This picture is a shot from the bow, looking aft on the "Coral Ark," an amazingly expensive boat that puts along at less than five knots (just a little over five MPH). The beauty of the Coral Ark lies in her ability to take 175 of us ashore at one time! A huge advantage over the 30 people per trip that we can take in our Hospitality Boats (those are the small boats that the ship uses to do normal ship to shore movements).

On the trip over, we passed a number of pretty impressive little "cottages" perched on the hills surrounding the beaches. And speaking of beaches! Wow! They are beautiful!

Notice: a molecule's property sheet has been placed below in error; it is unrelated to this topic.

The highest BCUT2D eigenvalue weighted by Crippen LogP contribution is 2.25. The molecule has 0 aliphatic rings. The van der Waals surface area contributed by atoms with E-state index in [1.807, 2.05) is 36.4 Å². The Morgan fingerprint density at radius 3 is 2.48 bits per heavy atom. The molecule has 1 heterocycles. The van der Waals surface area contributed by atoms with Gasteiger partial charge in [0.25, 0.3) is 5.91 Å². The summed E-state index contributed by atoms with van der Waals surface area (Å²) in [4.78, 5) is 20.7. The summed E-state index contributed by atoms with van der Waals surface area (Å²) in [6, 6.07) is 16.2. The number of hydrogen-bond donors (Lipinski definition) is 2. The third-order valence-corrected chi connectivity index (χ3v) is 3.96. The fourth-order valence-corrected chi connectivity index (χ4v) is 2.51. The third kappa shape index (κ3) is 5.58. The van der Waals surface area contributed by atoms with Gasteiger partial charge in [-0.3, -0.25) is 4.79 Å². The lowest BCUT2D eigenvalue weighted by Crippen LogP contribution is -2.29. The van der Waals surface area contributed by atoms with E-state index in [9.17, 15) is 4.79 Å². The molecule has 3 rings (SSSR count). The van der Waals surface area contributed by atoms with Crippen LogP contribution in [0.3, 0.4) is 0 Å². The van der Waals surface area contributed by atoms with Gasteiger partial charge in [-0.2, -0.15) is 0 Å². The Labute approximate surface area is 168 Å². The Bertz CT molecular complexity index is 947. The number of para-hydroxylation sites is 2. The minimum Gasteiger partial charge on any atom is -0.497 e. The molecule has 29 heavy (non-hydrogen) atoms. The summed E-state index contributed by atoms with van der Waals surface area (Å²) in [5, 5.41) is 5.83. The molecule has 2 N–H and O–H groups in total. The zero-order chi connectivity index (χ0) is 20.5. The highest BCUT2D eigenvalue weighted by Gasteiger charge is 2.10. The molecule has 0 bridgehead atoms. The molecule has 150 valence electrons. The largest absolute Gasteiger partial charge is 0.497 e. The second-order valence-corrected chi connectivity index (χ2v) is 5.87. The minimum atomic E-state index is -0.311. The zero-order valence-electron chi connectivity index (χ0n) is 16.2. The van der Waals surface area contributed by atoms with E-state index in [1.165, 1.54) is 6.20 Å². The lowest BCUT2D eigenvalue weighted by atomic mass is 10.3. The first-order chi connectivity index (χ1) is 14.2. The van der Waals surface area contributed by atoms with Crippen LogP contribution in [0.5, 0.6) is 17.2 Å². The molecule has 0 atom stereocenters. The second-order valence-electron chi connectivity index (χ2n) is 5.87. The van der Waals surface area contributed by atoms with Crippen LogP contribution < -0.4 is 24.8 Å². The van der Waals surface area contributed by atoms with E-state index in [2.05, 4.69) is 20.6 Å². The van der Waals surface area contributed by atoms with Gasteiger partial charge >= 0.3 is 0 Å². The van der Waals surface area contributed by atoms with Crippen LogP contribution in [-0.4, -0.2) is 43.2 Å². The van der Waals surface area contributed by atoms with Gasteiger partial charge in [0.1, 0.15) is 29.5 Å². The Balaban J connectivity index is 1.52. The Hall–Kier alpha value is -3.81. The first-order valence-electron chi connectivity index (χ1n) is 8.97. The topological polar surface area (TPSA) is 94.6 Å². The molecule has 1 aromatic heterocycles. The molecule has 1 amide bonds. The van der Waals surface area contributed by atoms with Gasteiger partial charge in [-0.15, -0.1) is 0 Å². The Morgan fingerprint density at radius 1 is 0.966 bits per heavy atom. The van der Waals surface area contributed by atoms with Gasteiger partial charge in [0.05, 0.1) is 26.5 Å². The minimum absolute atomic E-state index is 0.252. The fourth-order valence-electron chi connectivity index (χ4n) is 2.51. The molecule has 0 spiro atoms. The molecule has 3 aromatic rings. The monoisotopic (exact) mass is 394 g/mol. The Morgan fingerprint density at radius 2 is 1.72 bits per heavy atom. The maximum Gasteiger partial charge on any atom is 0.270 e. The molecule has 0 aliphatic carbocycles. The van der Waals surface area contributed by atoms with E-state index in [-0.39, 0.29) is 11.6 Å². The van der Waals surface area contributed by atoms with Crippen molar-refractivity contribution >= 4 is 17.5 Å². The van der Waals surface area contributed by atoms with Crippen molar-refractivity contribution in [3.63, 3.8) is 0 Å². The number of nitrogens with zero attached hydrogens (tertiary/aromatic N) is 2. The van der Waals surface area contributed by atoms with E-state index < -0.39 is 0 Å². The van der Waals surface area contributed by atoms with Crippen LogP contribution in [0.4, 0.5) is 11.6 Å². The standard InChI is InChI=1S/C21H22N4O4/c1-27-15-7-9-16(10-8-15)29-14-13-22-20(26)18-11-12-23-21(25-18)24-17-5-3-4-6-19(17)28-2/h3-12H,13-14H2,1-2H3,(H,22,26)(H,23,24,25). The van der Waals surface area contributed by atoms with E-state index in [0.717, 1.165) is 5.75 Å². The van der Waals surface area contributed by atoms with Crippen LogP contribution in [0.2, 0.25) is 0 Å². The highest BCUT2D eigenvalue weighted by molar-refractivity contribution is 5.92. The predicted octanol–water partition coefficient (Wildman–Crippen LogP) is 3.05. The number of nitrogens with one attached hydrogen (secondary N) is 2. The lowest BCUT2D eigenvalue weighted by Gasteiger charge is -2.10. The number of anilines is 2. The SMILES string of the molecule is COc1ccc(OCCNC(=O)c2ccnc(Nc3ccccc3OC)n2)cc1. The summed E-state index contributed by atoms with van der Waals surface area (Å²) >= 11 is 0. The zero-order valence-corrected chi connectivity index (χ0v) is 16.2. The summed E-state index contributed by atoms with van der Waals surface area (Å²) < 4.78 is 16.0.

In downtown St. Johns, we were allowed to use the city's Multicultural Center close in to the center of town. It is without a doubt the nicest place we have had to work so far on this deployment! The center was built by the Chineese a little over 10 years ago, but like a lot of things in Antigua, it is showing its age. There are fountains inside that don't work, but the commodes did and there was fresh running water.

As you can see from these first pictures, the town is nice! Lots of flowers and very friendly people.
Heres a great picture! That's me standing next to the tent we erect to provide shade for our patients, and that's a huge Royal Carribean cruise line ship in the background.

This is a much more prosperous country than either of our previous stops. It is a small place to live, about 90,000 people in all, and in the first three days of our time here, we've been able to treat over 3,000 of them, and we've been able to book about 150 surgeries.